Saturday, March 13, 2010

Review of "My Jesus Year" by Benyamin Cohen

"Shelo lishma ba lishma" - a phrase used by Cohen toward the end, which he was reminded of by a Catholic priest who urged him to "come to services anyway, because it eventually will have meaning for you."

The book is written by the son of a Jewish Rabbi, whose faith had become routine and mundane at best. He saw things advertised both in theory and in practice throughout Jesus-loving realms that he desired in his own faith experience. He's also a writer in a world of "writers doing year-long experiences in order to create a book" fads. So he spends a year in new spiritual worlds. He visits protestant, Catholic, and a few...well..."other" situations.

Here is an experience well worth reading.

It doesn't take long before a Christian reader would raise alarm. "He's not really experiencing Christianity" would be easy to say. And it's true. I'll even give away the ending - he doesn't "accept Jesus" in the end. But his openness to God, and description/vantage points offer us some important images some of us may see if we look in the mirror.

There are also insights into the Jewish world that can be beneficial for anyone who wants to follow Jesus (a Jew). Including the phrase above. It basically means "even if you do something desirable for the wrong reason, you'll eventually end up doing it with the right intentions."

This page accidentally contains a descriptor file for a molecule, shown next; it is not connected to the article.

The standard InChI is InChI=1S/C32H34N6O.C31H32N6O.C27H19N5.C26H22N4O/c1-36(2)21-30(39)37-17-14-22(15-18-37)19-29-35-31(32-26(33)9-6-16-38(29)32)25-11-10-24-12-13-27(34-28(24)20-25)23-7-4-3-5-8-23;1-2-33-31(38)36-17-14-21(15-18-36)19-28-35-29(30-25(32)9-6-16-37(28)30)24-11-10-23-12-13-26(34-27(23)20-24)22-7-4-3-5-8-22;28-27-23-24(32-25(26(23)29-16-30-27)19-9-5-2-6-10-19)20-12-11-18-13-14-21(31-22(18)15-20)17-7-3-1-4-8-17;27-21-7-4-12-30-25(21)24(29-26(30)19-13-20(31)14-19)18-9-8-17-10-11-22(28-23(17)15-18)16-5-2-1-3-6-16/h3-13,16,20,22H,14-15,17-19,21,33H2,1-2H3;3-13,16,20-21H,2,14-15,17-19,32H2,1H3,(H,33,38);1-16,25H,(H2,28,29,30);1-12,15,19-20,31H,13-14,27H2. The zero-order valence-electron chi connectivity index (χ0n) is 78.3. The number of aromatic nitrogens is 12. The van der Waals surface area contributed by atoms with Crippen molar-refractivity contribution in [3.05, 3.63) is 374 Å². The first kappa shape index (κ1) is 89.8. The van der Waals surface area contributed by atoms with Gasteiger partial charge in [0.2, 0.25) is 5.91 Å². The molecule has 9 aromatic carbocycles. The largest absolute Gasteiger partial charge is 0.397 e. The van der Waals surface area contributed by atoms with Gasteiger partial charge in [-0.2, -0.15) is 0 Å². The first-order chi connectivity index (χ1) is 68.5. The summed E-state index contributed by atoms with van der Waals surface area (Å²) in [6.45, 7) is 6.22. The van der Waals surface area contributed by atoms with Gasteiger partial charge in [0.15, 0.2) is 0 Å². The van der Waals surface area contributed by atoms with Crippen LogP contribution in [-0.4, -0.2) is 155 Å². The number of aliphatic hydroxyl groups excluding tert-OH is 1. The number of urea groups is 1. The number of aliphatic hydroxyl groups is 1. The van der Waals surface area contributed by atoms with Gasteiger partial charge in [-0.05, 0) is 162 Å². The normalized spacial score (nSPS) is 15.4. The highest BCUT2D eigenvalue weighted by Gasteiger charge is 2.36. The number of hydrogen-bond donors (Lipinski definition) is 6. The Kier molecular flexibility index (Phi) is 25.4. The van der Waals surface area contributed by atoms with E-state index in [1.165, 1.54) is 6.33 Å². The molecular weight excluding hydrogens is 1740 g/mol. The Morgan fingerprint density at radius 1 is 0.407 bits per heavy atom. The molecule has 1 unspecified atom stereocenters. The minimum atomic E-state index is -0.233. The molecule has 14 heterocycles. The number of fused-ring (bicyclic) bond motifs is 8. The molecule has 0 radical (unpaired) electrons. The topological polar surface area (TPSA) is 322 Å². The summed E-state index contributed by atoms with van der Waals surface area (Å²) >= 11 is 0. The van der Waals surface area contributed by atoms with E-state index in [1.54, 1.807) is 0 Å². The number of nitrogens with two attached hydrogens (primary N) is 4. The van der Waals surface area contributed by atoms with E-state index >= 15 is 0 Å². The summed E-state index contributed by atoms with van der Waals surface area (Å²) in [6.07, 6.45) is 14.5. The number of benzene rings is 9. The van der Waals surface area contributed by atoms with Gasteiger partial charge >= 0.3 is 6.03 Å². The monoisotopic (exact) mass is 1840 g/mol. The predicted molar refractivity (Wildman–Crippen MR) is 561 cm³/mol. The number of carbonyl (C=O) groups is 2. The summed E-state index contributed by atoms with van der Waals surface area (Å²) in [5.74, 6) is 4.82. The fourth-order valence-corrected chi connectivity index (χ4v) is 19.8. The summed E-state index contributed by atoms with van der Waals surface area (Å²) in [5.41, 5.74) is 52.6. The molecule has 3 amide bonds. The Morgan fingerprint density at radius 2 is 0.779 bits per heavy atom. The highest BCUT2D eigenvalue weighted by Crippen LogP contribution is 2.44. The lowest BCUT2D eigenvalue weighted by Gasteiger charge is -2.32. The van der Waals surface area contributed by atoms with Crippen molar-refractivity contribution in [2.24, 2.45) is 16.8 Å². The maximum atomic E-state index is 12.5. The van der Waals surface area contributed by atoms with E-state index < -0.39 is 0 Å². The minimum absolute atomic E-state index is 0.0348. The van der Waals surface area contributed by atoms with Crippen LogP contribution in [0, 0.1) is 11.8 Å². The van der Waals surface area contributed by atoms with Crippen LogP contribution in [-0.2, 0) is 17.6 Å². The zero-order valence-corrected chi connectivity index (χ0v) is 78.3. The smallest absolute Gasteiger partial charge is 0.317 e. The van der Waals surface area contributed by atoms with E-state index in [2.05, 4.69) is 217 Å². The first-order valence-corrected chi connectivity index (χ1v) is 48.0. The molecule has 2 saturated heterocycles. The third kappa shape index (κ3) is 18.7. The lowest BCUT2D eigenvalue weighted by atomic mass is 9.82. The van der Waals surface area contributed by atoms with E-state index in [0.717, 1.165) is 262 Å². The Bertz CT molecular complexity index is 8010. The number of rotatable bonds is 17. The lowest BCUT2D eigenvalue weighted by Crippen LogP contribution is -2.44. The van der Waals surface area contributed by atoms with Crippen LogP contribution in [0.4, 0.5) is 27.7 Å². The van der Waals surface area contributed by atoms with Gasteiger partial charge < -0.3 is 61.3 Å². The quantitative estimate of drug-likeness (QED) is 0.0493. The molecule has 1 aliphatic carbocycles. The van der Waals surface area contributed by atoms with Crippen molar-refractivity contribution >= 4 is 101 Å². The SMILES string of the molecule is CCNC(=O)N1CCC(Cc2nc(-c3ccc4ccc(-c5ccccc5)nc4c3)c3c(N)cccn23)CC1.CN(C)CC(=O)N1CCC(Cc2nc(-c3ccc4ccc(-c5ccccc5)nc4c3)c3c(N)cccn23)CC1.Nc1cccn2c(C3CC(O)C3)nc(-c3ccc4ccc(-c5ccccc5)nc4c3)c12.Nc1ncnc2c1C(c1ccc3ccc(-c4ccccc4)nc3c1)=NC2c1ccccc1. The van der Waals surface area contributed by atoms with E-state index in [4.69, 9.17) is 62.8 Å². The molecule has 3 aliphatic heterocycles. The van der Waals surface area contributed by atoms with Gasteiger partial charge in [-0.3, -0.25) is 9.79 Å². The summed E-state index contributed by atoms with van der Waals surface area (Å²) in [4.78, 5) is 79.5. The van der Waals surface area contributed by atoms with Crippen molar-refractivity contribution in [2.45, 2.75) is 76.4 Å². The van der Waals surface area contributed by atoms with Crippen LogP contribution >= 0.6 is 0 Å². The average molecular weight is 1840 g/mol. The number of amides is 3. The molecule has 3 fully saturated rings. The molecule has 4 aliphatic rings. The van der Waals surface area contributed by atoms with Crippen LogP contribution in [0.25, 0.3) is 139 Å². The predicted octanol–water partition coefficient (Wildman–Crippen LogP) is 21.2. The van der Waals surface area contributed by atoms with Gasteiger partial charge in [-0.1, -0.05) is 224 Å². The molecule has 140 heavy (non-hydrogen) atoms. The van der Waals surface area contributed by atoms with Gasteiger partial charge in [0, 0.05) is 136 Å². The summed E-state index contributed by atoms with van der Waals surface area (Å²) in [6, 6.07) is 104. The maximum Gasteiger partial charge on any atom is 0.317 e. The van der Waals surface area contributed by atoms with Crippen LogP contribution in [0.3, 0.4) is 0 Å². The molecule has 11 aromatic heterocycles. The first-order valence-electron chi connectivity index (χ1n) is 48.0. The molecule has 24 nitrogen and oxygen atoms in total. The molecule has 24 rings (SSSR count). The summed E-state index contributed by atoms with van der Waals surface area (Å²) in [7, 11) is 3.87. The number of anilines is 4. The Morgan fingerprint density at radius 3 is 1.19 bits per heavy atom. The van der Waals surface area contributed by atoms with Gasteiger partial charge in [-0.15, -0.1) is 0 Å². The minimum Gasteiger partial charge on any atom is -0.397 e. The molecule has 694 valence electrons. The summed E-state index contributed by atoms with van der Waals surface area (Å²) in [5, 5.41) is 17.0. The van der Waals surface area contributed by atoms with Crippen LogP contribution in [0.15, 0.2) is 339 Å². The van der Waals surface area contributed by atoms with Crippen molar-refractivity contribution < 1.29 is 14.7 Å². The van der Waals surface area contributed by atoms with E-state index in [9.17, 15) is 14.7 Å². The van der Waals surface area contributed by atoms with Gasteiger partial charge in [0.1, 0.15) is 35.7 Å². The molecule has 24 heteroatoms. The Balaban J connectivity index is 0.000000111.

And I think the converse can be true as well, as proven by Cohen's desire to spend the year with Jesus. If we do something desirable with right intentions, eventually we may end up doing it for the wrong reasons. May God renew our passion and desire and LIFE toward HIS Kingdom. May we see beyond ourselves, and our consumerist nature. May we belong to something else for a larger purpose than what it offers us...as we all discover the part of the "body" God has created us to be.

Altogether a great book, personalized by illustrations from Cohen's own life and childhood. Stories that poke fun at some of the sillier things that happen in the lives of Jesus-followers (and people who claim they follow Jesus), raise important questions about what it actually means to be a Christian, and participate in the body of Christ.

I'll end with a quote, from Cohen's visit to "Winter Jam", a popular concert tour fronted by Mr. Toby Mac:

(just after a preview clip for the film "Amazing Grace") "Slavery is at an all-time high this year!" The audience, not sure how to respond to this political declaration, does what it's been doing all night when the various bands take the stage - they cheer."

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